CHICAGO - Coco's Christmas was doggone good last year.
The 5-year-old Shih Tzu got a stocking full of treats and found a pink wool sweater, pink mohair sweater, black fur-trimmed parka, and hiking boots waiting under the tree last December. This year, her owner is eyeing a $120 set of pearls with a sterling silver bone clasp along with plenty of edible goodies for the pooch who has almost everything.
"It's an expression of love," said Shannon Fay, a 38-year-old Chicagoan. "She's part of the family."
Pets rule at the holidays, especially dogs, and that helps keep many retailers' registers ringing.
US retail sales may be weak, energy prices way up, and housing prices way down, but experts say pets largely defy such economic indicators. Caring owners are no more likely to stiff their beloved animals for the holidays than Santa is to leave rocks in every stocking.
Overall, Americans are expected to spend an estimated $48.7 billion on their pets in 2007, nearly twice the amount of a decade ago and growing at more than 7 percent a year, according to Packaged Facts, a consumer research company in Rockville, Md. Already, spending exceeds the gross domestic product of about 120 nations.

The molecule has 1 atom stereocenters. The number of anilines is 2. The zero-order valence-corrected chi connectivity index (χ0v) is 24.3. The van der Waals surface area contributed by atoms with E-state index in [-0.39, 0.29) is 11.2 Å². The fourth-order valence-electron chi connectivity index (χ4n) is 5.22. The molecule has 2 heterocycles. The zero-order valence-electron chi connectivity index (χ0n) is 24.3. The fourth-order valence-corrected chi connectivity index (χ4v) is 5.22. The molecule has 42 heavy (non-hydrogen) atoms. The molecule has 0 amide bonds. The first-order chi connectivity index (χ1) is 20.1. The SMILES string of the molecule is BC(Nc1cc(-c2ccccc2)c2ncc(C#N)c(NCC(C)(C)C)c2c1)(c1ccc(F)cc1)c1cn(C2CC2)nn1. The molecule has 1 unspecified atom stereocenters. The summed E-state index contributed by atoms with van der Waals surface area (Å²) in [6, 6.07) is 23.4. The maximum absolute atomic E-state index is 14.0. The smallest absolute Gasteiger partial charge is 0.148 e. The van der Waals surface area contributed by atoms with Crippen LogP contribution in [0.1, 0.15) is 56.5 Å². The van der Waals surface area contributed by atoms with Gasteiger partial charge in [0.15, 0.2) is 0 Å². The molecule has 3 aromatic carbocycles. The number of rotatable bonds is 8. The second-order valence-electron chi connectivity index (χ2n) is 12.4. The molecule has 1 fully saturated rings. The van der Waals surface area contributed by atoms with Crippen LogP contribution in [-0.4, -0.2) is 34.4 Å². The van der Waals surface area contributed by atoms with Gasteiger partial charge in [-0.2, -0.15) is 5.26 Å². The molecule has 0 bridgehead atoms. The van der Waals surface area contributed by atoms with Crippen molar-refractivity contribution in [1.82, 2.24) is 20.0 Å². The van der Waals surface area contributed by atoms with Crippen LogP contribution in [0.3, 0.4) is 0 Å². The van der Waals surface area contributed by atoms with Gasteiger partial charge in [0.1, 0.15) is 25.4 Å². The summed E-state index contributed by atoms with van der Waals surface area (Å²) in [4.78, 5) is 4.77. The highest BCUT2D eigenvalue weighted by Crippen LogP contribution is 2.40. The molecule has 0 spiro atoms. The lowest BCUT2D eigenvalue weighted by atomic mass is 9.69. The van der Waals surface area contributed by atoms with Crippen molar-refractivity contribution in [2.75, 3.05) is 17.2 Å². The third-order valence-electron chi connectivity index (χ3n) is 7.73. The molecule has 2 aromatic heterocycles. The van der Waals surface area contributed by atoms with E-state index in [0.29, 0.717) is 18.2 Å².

In other words, whatever Fido wants, Fido gets - and then some, particularly in upscale areas.
"It's kind of recession-resistant where we're at," said Steve Coghlan, co-owner of Spoiled Rotten Pets in Chicago's posh Lincoln Park neighborhood. "People are going to spend on their pets no matter what. They're not going to cheat their dogs."
That's especially true when it comes to the holidays. Fifty-six percent of dog owners and 42 percent of cat owners bought holiday gifts for their pets last year, according to a survey by the American Pet Products Manufacturers Association.
Doug Poindexter, president of the World Wide Pet Industry Association, another trade group, says the gift-giving trend reflects the growing humanization of pets in this country.
"If you're going to do it for your child, you're probably going to do it for your pet as well," he said.